German FA boss Reinhard Grindel pledges to end collective punishments | Sports | German football and major international sports news | DW | 16.08.2017

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German FA boss Reinhard Grindel pledges to end collective punishments

The head of the German football association has called for dialogue with fan groups, to resolve growing differences over a number of issues. Reinhard Grindel wants to end collective punishments for fan violence.

In a statement issued by the German football association (DFB) on Wednesday, its president, Reinhard Grindel, struck a conciliatory tone with the fans, saying that supporters as a whole should not be punished for the behavior of a few.

The DFB president also praised the fan groups who help create the sort of atmosphere in German football stadiums that is the "envy of the entire world." 

"The DFB acknowledges this explicitly, and we are grateful for this," Grindel said.

At the same time he invited representatives from hardcore "ultra" fan groups, who often cause trouble, to meet with the FA to discuss about how to end the strife that has seen some of them declare "war" on the DFB over a number of issues, including collective punishments. However, he also noted that his offer of dialogue was not without preconditions.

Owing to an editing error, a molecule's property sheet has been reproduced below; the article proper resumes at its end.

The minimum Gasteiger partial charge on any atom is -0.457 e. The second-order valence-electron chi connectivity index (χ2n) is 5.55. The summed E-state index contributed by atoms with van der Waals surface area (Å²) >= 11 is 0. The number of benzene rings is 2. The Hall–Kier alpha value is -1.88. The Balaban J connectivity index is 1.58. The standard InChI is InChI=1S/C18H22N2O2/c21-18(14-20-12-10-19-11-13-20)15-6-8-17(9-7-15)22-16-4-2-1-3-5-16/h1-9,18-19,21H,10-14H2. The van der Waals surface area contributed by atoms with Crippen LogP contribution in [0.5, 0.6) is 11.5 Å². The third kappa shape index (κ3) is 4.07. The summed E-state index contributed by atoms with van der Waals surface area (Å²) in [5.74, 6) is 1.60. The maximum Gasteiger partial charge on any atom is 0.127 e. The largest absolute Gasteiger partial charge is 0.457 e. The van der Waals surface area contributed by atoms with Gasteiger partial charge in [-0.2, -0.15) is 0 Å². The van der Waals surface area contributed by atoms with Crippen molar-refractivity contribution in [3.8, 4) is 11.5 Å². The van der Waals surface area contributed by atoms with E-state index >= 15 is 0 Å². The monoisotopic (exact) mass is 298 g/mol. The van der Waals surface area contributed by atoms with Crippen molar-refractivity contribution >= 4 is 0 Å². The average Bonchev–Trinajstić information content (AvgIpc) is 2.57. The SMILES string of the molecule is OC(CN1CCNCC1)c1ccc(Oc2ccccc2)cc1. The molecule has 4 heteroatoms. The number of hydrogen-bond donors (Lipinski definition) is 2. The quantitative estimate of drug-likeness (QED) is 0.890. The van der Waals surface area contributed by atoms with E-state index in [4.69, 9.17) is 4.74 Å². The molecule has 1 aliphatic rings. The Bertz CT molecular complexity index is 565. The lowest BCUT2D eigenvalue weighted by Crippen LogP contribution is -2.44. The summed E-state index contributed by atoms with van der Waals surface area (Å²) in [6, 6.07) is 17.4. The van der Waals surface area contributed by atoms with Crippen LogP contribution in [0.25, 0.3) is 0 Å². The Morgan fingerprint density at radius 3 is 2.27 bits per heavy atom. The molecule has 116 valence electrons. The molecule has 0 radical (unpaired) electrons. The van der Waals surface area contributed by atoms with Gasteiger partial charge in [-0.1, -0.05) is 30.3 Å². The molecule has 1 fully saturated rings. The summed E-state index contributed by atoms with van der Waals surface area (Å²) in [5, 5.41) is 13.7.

"There must be a renouncement of violence. We need to build trust, resolve misunderstandings and jointly define clear lines and boundaries," Grindel said.

"We will refrain, until further notice, from imposing penalties which have a direct effect on fans whose participation in violations of the stadium regulations has not been demonstrated," the statement quoted Grindel as saying.

In the past, the DFB has sometimes responded to incidents of violence by ordering clubs to leave whole sections of their stadiums empty for matches, or to play games behind closed doors.

The DFL, which operates the Bundesliga, said in a separate statement that it supported Grindel's initiative. DFL President Reinhard Rauball and Managing Director Christian Seifert said their organization would be "actively involved" in efforts to resolve differences with fan groups.

In the most recent incidents of fan trouble, flares were set off during third division Hansa Rostock's German Cup defeat at home to Bundesliga side Hertha Berlin on Monday while Hannover fans forced the abandonment of a preseason friendly at English Premier League team Burnley earlier this month.

The DFB has launched an investigation into both Rostock and Hertha fans over Monday's violence.

pfd/jh (dpa, SID)